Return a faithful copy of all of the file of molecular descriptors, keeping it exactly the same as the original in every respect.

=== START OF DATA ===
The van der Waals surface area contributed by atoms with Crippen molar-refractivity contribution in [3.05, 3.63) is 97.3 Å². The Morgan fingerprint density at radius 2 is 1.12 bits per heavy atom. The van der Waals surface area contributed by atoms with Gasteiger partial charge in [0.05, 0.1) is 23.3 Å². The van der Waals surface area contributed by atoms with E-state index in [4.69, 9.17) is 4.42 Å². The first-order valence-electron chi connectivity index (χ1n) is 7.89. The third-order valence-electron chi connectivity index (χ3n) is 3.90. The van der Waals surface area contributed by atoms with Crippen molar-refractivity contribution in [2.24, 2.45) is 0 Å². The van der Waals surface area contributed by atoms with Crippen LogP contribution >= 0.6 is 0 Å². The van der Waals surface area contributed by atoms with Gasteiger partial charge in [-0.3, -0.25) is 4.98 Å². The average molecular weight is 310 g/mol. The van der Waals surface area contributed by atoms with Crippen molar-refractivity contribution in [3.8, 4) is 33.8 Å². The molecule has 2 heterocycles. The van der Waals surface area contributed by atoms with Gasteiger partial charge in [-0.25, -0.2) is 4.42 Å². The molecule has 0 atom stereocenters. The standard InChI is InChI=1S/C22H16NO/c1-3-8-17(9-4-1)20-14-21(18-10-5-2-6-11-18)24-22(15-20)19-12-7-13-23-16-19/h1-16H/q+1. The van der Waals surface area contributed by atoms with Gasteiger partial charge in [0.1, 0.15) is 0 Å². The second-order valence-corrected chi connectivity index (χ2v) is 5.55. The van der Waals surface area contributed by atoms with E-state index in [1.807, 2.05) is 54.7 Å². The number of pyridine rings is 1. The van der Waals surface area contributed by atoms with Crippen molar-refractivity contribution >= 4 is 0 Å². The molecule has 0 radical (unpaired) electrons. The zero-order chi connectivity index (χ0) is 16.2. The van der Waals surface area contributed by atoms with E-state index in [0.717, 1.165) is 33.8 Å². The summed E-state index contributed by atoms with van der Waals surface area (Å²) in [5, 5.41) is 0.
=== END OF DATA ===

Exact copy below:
The van der Waals surface area contributed by atoms with Crippen molar-refractivity contribution in [3.05, 3.63) is 97.3 Å². The Morgan fingerprint density at radius 2 is 1.12 bits per heavy atom. The van der Waals surface area contributed by atoms with Gasteiger partial charge in [0.05, 0.1) is 23.3 Å². The van der Waals surface area contributed by atoms with E-state index in [4.69, 9.17) is 4.42 Å². The first-order valence-electron chi connectivity index (χ1n) is 7.89. The third-order valence-electron chi connectivity index (χ3n) is 3.90. The van der Waals surface area contributed by atoms with Crippen molar-refractivity contribution in [2.24, 2.45) is 0 Å². The van der Waals surface area contributed by atoms with Crippen LogP contribution >= 0.6 is 0 Å². The van der Waals surface area contributed by atoms with Gasteiger partial charge in [-0.3, -0.25) is 4.98 Å². The average molecular weight is 310 g/mol. The van der Waals surface area contributed by atoms with Crippen molar-refractivity contribution in [3.8, 4) is 33.8 Å². The molecule has 2 heterocycles. The van der Waals surface area contributed by atoms with Gasteiger partial charge in [-0.25, -0.2) is 4.42 Å². The molecule has 0 atom stereocenters. The standard InChI is InChI=1S/C22H16NO/c1-3-8-17(9-4-1)20-14-21(18-10-5-2-6-11-18)24-22(15-20)19-12-7-13-23-16-19/h1-16H/q+1. The van der Waals surface area contributed by atoms with Gasteiger partial charge in [0.1, 0.15) is 0 Å². The second-order valence-corrected chi connectivity index (χ2v) is 5.55. The van der Waals surface area contributed by atoms with E-state index in [1.807, 2.05) is 54.7 Å². The number of pyridine rings is 1. The van der Waals surface area contributed by atoms with Crippen molar-refractivity contribution >= 4 is 0 Å². The molecule has 0 radical (unpaired) electrons. The zero-order chi connectivity index (χ0) is 16.2. The van der Waals surface area contributed by atoms with E-state index in [0.717, 1.165) is 33.8 Å². The summed E-state index contributed by atoms with van der Waals surface area (Å²) in [5, 5.41) is 0.